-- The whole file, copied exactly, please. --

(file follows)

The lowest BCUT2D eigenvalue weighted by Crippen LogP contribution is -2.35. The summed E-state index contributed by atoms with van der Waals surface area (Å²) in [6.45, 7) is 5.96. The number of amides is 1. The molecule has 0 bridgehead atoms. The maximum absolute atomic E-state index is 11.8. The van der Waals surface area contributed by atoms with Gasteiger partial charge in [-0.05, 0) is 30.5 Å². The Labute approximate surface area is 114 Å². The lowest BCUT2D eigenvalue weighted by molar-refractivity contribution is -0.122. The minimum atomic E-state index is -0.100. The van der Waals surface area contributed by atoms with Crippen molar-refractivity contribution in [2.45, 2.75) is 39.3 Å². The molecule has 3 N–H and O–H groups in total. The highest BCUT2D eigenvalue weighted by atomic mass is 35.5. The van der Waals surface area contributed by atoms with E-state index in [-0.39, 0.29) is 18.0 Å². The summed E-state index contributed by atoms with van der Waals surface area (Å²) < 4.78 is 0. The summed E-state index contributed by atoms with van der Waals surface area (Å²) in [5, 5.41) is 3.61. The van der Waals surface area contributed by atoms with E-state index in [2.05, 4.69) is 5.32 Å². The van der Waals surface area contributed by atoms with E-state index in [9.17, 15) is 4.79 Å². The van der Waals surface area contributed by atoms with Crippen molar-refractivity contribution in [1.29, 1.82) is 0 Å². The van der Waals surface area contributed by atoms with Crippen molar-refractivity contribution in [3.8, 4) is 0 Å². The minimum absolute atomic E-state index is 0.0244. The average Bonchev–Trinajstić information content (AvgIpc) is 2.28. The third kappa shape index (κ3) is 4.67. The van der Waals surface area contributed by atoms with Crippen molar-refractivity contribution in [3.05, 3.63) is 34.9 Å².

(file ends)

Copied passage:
The lowest BCUT2D eigenvalue weighted by Crippen LogP contribution is -2.35. The summed E-state index contributed by atoms with van der Waals surface area (Å²) in [6.45, 7) is 5.96. The number of amides is 1. The molecule has 0 bridgehead atoms. The maximum absolute atomic E-state index is 11.8. The van der Waals surface area contributed by atoms with Gasteiger partial charge in [-0.05, 0) is 30.5 Å². The Labute approximate surface area is 114 Å². The lowest BCUT2D eigenvalue weighted by molar-refractivity contribution is -0.122. The minimum atomic E-state index is -0.100. The van der Waals surface area contributed by atoms with Crippen molar-refractivity contribution in [2.45, 2.75) is 39.3 Å². The molecule has 3 N–H and O–H groups in total. The highest BCUT2D eigenvalue weighted by atomic mass is 35.5. The van der Waals surface area contributed by atoms with E-state index in [-0.39, 0.29) is 18.0 Å². The summed E-state index contributed by atoms with van der Waals surface area (Å²) < 4.78 is 0. The summed E-state index contributed by atoms with van der Waals surface area (Å²) in [5, 5.41) is 3.61. The van der Waals surface area contributed by atoms with E-state index in [2.05, 4.69) is 5.32 Å². The van der Waals surface area contributed by atoms with E-state index in [9.17, 15) is 4.79 Å². The van der Waals surface area contributed by atoms with Crippen molar-refractivity contribution in [1.29, 1.82) is 0 Å². The van der Waals surface area contributed by atoms with Crippen molar-refractivity contribution in [3.8, 4) is 0 Å². The minimum absolute atomic E-state index is 0.0244. The average Bonchev–Trinajstić information content (AvgIpc) is 2.28. The third kappa shape index (κ3) is 4.67. The van der Waals surface area contributed by atoms with Crippen molar-refractivity contribution in [3.05, 3.63) is 34.9 Å².